Leveling Up Your Artistic Identity – Episode IV: Cornering Your Market

- Posted December 5th, 2019 by

For many, the term ‘marketing’ can have an unsavory connotation – especially when applied to their own work. If this describes you, it’s time to reevaluate. While there are plenty of entities that use marketing as a means to questionable ends, we have to remember that marketing is merely a tool. Rather than look at marketing as a way to ‘control and manipulate people,’ think of it as a way to optimize the presentation of your work and ensure that it gets put in front of latent superfans. Previously, we looked at how to establish a series of themes and aesthetics that make up your ‘brand.’ Truthfully, that only covers half of the equation. The other half deals less with the nuance of identity and more with logistics. Now that you have a good idea of what to put into the world, we’re going to postulate how you plan to put it out there.


Grab a figurative pencil (or a literal one if that’s your shtick) and select three similar artists. It’s time to hash out some bullet points. While there’s certainly more you can learn from studying others, the following prompts should give you a basic understanding of what those people are doing from a marketing perspective:

1. Where are they based out of (ex. Prague, Sydney, Detroit, etc.)?
2. What can you discern about the local music scene in that area?
3. How often do they release new music?
4. Where is their music available to stream, purchase, and/or download?
5. How much do they charge for merchandise?
6. How often are they playing live shows?
7. What cities and venues are they performing in?
8. Which social media platforms are they active on?
9. How often do they post on social media (ex. every two days while on tour, twice per week during a major release, etc.)?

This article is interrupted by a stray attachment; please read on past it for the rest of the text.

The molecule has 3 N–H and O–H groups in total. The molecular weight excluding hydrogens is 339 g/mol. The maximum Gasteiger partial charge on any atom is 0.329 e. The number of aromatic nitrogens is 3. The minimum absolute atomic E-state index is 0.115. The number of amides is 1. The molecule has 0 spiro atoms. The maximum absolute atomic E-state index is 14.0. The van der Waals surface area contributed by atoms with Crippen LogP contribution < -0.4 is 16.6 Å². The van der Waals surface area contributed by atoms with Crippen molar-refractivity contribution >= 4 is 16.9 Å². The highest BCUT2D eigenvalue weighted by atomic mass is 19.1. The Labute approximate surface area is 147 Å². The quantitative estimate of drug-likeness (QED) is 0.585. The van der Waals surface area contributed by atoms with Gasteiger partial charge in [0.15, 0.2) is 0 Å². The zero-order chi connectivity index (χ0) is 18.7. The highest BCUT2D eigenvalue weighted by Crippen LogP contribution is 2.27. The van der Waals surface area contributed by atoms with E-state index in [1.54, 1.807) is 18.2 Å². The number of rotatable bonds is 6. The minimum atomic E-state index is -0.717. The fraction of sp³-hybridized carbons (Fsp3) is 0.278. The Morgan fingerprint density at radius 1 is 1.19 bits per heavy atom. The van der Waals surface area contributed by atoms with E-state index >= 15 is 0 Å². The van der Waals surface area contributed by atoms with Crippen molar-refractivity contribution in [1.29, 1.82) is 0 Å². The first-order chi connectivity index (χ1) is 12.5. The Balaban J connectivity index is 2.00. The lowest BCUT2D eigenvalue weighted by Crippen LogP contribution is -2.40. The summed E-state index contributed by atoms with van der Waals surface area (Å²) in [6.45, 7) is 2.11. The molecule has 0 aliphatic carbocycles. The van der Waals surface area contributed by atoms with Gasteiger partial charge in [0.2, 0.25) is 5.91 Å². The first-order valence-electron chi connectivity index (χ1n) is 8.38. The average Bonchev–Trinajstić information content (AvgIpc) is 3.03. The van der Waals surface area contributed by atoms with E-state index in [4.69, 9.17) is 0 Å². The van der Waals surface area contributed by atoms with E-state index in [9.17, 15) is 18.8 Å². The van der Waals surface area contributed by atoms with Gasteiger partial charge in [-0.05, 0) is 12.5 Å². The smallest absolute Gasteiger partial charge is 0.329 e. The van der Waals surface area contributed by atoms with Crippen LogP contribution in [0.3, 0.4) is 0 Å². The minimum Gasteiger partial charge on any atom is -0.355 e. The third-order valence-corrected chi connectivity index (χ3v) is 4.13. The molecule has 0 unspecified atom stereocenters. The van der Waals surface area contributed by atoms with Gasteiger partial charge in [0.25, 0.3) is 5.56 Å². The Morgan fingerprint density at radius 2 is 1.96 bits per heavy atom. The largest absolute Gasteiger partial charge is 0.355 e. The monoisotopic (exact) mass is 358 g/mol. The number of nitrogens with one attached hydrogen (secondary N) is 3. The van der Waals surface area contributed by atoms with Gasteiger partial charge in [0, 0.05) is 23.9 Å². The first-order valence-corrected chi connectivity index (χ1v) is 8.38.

10. If they are active on multiple social platforms, how does their content differ from platform to platform?
11. How is their artistic identity unique?
12. Who is their target audience?
13. What do their fans like?
14. How do they engage with fans (ex. ask open-ended questions, conduct polls, take photos with fans, etc.)?

Now, turn to a new, blank page. It’s time to do something similar for your own music. Knowing what we know about their music, what can we infer about your own music? Answer the following prompts, then afterwards, we’ll compare and contrast:

1. Who is your target audience?
• What is their average age?
• What is their average income?
• Where do they live?
• What are their interests?
• What sorts of activities do they engage in?
• What opinions do they have?

2. How will you handle music distribution?
• What streaming platforms will your music be available on?
Will you distribute the music yourself or use a 3rd party option?
• How much will it cost you to distribute music?
• How much will you charge for digital music?
(ex. $5 for current single, $12 for new album, etc.)

3. How will you handle merchandise?
• What sorts of merchandise is appropriate for your music
(ex. clothing, CDs, accessories)?
• How much will it cost to manufacture and fulfill merchandise orders?
• How much will you charge for merchandise
(ex. $20 for t-shirts at concerts, $15 for CDs online, etc.)?